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I feel really bad for getting mostly C's in physics and engineering classes

  1. Apr 5, 2009 #1
    I'm a junior as a mech engineer and i just feel so bad getting C's in my engineering classes so far. I mean do i deserve to become an engineer if all I can do is get C's? How will this impact me when i do get a job? I lost all confidence in myself right now and i don't know if i can concentrate in my classes this quarter.
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  3. Apr 5, 2009 #2
    Well in all honesty, if you got accepted into the program you're likely capable of attaining the marks. Rather than asking questions on physicsforums.com, you should be studying. Study, raise the marks by even 1%, and confidence levels will rise.
  4. Apr 6, 2009 #3


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    Are you overloaded with more courses than you can handle well? Maybe you need to adjust your courseload for all of the next semesters. Are there other subject areas or subject areas within Mathematics-Engineering-Science for which your grades have been B or A? If yes, then maybe consider changing major field of study. Also, are you interested in a subject area outside of Math-Sci-Engineering? Maybe you have been neglecting a true interest too long.
  5. Apr 6, 2009 #4
    i did take 19 units last quarter and no i will not change my course of study. i did do better in the thermo sciences but i'm struggling in dynamics mostly.
  6. Apr 6, 2009 #5


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    I don't know how your system works but 19 is quite a bit. Where I'm at 16 is the maximum. Perhaps the extra class(es) was a bit too much?
  7. Apr 6, 2009 #6
    yeah 19 units is the max. i guess i was being overconfident. i thought i could handle 4 engineer classes in a quarter but i was wrong. i'm taking 3 eng classes and 1 free elective this quarter so i hope my GPA picks up this time around.
  8. Apr 6, 2009 #7
    I'm in a similar situation, as a math major, I generally get Cs or B-s in my mathematics courses, but in my physics courses (my minor) I generally get As or Bs. I also tend to get As and Bs in my non-major courses (arts/humanities electives since I'm in the school of arts and sciences, rather than the school of engineering). I've considered changing majors, but I've found that I really only enjoy the math part of physics.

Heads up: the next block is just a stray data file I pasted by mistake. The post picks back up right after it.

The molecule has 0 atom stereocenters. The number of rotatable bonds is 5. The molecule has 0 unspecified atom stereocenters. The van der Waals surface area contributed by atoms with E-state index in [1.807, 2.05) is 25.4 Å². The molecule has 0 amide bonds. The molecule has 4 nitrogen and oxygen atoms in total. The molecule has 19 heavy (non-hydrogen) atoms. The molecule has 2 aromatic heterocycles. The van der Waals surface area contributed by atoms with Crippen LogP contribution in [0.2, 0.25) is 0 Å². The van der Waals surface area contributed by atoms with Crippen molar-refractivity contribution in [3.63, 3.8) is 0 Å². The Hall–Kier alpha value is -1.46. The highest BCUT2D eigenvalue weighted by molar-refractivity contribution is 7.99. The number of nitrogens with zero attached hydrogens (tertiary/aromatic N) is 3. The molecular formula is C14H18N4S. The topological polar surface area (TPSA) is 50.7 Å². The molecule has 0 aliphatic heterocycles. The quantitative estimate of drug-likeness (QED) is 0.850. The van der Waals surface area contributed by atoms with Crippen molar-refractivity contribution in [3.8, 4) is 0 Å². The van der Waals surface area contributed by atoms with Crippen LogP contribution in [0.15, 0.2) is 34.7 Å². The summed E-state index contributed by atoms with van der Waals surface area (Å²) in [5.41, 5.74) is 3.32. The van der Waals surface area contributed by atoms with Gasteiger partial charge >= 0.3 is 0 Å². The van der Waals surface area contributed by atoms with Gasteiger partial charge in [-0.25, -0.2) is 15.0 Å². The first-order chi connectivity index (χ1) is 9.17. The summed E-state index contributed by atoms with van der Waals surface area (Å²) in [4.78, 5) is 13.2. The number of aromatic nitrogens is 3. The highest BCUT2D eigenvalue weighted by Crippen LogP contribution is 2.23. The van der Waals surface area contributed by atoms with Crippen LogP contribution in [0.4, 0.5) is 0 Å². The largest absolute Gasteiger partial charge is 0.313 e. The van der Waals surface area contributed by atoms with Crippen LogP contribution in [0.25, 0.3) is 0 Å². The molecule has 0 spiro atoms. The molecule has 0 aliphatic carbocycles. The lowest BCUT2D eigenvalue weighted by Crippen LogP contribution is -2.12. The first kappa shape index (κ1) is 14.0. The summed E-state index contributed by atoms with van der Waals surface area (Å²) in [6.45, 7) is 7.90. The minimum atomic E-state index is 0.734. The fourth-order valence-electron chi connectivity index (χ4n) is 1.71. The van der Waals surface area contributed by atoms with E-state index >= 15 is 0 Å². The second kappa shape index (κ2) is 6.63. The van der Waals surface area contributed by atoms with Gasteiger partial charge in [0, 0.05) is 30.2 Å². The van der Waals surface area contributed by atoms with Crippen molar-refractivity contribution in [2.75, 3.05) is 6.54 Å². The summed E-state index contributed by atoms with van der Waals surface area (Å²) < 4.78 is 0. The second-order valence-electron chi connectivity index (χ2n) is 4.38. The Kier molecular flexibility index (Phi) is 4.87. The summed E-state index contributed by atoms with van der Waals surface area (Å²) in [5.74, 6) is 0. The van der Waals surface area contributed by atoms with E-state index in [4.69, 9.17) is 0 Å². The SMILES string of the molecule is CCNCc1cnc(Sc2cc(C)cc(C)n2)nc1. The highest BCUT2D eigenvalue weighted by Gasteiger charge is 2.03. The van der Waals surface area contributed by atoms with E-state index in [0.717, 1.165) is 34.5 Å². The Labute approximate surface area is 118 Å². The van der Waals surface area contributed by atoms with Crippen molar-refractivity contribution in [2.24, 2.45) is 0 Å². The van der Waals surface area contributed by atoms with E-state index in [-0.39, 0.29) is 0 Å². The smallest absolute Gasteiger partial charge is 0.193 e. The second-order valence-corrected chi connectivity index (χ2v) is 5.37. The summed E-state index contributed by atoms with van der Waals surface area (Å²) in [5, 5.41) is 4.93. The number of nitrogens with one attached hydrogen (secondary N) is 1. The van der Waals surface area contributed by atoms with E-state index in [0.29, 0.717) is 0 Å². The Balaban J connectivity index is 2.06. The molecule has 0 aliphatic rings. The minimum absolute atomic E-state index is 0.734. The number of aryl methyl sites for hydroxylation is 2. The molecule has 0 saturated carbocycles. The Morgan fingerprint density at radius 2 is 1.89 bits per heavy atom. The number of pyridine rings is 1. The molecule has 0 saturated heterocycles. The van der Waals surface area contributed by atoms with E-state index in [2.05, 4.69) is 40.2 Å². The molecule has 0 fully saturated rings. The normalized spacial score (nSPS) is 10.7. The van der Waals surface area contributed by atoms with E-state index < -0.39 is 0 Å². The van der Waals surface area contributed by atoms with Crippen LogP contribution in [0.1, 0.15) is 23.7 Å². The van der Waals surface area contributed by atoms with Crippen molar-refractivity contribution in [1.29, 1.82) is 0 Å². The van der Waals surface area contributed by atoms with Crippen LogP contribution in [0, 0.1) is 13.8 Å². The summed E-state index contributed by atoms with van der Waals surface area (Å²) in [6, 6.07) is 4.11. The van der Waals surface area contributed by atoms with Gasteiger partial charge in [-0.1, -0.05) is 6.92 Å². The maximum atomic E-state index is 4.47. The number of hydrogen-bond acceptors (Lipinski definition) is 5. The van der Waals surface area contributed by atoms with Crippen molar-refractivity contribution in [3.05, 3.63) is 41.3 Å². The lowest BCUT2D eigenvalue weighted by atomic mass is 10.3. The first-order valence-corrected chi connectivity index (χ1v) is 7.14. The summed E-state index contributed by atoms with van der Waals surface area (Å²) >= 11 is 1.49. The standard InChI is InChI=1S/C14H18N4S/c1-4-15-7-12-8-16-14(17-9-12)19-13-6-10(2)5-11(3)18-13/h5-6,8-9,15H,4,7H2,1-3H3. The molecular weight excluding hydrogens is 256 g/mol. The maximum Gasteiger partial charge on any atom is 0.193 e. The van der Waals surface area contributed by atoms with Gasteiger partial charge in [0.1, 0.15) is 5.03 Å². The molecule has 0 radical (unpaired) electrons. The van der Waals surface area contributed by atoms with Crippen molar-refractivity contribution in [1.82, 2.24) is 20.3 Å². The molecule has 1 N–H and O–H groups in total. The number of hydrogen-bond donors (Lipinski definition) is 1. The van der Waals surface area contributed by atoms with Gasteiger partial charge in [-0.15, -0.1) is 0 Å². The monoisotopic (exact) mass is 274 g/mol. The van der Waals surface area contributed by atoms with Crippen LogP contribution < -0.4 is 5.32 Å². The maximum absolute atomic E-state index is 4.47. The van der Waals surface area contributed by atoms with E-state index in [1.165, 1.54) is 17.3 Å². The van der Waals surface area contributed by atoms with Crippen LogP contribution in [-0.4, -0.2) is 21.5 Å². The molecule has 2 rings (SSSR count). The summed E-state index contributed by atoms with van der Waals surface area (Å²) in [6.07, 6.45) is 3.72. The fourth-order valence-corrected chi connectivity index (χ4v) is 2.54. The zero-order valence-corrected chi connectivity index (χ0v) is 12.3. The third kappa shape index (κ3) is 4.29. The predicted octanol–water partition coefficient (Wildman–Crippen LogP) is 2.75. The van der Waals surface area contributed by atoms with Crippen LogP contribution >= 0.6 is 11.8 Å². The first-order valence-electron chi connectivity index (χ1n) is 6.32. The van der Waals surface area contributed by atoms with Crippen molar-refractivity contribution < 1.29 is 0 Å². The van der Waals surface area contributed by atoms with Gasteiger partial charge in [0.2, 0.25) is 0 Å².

A question to consider is this: are you doing anything aside from schoolwork with your time, such as work or an excess of extracurricular responsibilities? I ask because that's sort of the case with me, I work 25 hours a week to pay bills and I work 2-3 nights a week as a professional musician to supplement my income.

    If you feel that poor performance in previous courses is contributing to a poor performance currently because of the effect on your attitude, consider talking to your advisor or a counselor if your school offers that. It may help more than you'd expect.
  9. Apr 6, 2009 #8
    i hate making excuses but last quarter i got sick twice and unfortunately it was near midterm and finals. plus i also had a bad professor and the work load was too much. i remember almost fainting from a final becuase it was almost too long. but enough of that. i didn't fail any classes otherwise that would've been a disaster and i'm just moving on and concentrating on this quarter. i'm not gonna sulk over my grades on physics forums. what's done is done. i don't plan on going to grad school so all i'm really aiming for is padding my GPA in case something happens so i can graduate next year. I'm gonna work harder and leave it as that.
  10. Apr 6, 2009 #9
    If you are working really hard and not getting the material, then maybe the field isn't for you. If you aren't working that hard... then you probably don't care that much about it either...

    Or, if you are working, and feel like you are understanding the material but doing poorly on tests (but you are actually getting it) then who cares? Grades are not honestly a representation of intelligence or understanding of a subject. Some brilliant people still manage to get bad grades for a variety of reasons while people with really superficial understanding get As.

    It all depends on if you feel you are getting the material. If you understand what you are doing (and your grades aren't so bad they'll impact you getting a job), then stick with it and don't stress. Really smart people don't put as much weight on grades as you'd think.
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